NIC board questions the need for change
Idaho state Rep. Frank Henderson, R-Post Falls, proposed legislation Thursday that requires community college trustees to be elected by district, rather than at-large, which would change all community college elections – at North Idaho College, the College of Western Idaho and the College of Southern Idaho.
“I can tell you frankly the trustees … at NIC do not favor this, but the issue is equitable representation,” Henderson said. He said he proposed similar legislation last year, but didn’t push it; this year, he was contacted by state Sen. Bert Brackett, R-Rogerson, asking to resurrect the bill.
Henderson said this year’s CSI board elections, in which two longtime trustees were defeated, left that two-county college district with trustees all from one county, the more-populated Twin Falls County, and none from Jerome County.
“The strength of our representative form of government is our diversity,” Henderson said. He said his bill “will ensure that the full area is represented. … That’s what makes us stronger.”
However, NIC’s vice president for community relations, John Martin, questioned why Henderson’s bill is needed.
“We don’t know what he’s trying to fix because we don’t think there’s anything broken,” Martin said. NIC had scheduled a special board meeting for Thursday in anticipation of discussing Henderson’s bill, but the meeting was cancelled because the bill hadn’t been introduced yet. The board likely would release a position statement on the bill at some time, Martin said.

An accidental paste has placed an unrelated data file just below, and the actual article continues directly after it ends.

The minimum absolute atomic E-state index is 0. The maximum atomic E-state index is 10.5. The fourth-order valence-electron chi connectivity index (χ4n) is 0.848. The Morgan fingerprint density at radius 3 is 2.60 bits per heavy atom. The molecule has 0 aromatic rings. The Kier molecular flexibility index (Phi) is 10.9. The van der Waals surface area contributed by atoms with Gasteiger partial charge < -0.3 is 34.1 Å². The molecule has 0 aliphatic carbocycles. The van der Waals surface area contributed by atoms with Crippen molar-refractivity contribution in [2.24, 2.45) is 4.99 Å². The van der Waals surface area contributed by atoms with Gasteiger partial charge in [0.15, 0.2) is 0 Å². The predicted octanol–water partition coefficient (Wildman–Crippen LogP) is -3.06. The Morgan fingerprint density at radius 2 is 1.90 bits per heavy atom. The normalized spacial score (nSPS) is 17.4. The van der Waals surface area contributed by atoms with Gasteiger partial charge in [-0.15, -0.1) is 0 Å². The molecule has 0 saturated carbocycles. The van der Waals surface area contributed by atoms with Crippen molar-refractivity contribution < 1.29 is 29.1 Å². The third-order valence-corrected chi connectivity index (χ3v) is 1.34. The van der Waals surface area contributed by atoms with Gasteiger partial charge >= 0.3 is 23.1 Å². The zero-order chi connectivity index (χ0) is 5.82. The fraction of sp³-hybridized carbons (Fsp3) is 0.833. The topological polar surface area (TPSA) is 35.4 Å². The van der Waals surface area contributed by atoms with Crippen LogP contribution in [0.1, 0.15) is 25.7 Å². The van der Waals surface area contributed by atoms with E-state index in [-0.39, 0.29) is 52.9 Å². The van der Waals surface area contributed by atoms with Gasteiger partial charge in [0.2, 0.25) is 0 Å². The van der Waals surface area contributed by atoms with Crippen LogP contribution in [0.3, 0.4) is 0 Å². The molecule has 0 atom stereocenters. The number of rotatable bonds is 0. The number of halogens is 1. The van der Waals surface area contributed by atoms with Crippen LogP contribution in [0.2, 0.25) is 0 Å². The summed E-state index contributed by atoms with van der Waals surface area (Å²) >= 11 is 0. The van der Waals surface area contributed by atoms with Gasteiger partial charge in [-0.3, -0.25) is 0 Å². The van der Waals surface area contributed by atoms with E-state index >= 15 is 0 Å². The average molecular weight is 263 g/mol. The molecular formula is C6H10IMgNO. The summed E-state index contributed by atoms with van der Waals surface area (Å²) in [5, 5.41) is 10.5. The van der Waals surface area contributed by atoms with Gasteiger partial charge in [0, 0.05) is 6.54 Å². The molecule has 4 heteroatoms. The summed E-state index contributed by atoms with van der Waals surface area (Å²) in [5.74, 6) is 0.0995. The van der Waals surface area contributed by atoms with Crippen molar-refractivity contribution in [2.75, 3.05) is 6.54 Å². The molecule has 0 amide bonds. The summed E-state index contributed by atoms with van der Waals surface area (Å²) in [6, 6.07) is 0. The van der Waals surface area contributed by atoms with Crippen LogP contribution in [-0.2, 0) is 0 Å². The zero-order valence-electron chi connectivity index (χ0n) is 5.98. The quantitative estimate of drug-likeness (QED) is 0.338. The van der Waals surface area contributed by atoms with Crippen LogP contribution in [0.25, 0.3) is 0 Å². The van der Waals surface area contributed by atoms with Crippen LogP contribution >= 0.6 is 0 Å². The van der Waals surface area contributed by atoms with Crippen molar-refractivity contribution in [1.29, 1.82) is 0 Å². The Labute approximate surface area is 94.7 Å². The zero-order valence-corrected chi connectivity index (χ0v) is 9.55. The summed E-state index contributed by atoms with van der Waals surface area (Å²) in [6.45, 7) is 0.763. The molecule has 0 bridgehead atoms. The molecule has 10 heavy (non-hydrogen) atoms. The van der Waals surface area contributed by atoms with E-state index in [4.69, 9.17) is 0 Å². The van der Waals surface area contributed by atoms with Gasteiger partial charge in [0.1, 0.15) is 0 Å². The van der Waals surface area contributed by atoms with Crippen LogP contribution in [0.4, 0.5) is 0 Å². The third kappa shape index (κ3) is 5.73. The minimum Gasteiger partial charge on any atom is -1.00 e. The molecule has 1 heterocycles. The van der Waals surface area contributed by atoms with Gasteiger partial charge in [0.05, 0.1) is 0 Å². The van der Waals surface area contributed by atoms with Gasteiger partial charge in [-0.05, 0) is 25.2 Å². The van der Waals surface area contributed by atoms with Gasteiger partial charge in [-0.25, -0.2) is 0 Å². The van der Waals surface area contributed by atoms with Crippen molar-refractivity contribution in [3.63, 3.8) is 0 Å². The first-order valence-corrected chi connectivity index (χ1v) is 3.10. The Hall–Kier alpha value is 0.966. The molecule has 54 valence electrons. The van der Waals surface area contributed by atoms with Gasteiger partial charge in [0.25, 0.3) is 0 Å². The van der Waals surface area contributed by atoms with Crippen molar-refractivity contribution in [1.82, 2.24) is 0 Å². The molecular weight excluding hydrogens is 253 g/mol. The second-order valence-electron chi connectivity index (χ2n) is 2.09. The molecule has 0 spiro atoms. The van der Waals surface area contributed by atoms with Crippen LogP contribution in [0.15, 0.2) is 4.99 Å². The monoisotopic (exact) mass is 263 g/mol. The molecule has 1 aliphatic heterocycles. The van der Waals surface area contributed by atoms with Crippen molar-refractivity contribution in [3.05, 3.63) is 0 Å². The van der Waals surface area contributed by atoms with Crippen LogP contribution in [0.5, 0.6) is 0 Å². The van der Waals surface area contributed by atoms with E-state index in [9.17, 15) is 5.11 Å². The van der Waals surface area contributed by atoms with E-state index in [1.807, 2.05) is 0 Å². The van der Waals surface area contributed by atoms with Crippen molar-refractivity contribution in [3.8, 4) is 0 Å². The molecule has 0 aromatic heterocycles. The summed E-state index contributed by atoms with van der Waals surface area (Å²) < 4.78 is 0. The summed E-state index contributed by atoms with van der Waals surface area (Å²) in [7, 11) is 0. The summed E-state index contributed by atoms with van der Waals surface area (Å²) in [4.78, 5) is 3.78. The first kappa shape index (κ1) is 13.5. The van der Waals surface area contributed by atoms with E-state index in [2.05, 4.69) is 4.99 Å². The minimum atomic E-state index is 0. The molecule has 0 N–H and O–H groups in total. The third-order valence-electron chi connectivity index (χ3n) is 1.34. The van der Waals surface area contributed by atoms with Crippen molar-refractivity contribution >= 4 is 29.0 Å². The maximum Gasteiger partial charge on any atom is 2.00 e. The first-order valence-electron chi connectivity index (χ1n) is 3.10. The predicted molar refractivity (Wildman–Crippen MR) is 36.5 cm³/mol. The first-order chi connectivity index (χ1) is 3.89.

Trustees represent the entire county, regardless of where they live, Martin said, adding that the college hasn’t heard from students or taxpayers complaining about lack of representation. “We have programs and services that are available to everybody, no matter what,” Martin said.
Henderson said, however, that people have approached him at town meetings asking why outlying areas in Kootenai County, such as Post Falls and Rathdrum, didn’t have trustees on the board. “What happens is the overwhelming size of the votes in the population centers defeats the outside,” he said. “This was not a stand for or against any trustees, but it’s the representation.”
His bill, which the House State Affairs Committee agreed unanimously to introduce, is co-sponsored by Brackett and Reps. Bert Stevenson, R-Rupert; Maxine Bell, R-Jerome; and Mike Moyle, R-Star.
The bill would set up five districts of equal population within each community college district starting in 2012; trustee candidates would have to reside in their district, though they’d be elected countywide.
In the last NIC election, two candidates Henderson supported, Ron Nilson and Robert Ketchum, said they were running, at least in part, because people in outlying areas of the county did not feel represented.
“I think we need representation from somebody outside the greater Coeur d’Alene area, somebody from the Post Falls area,” Nilson said at the time. The election was unusually heated, with dueling billboards on Northwest Boulevard, a main thoroughfare into downtown Coeur d’Alene from Interstate 90.
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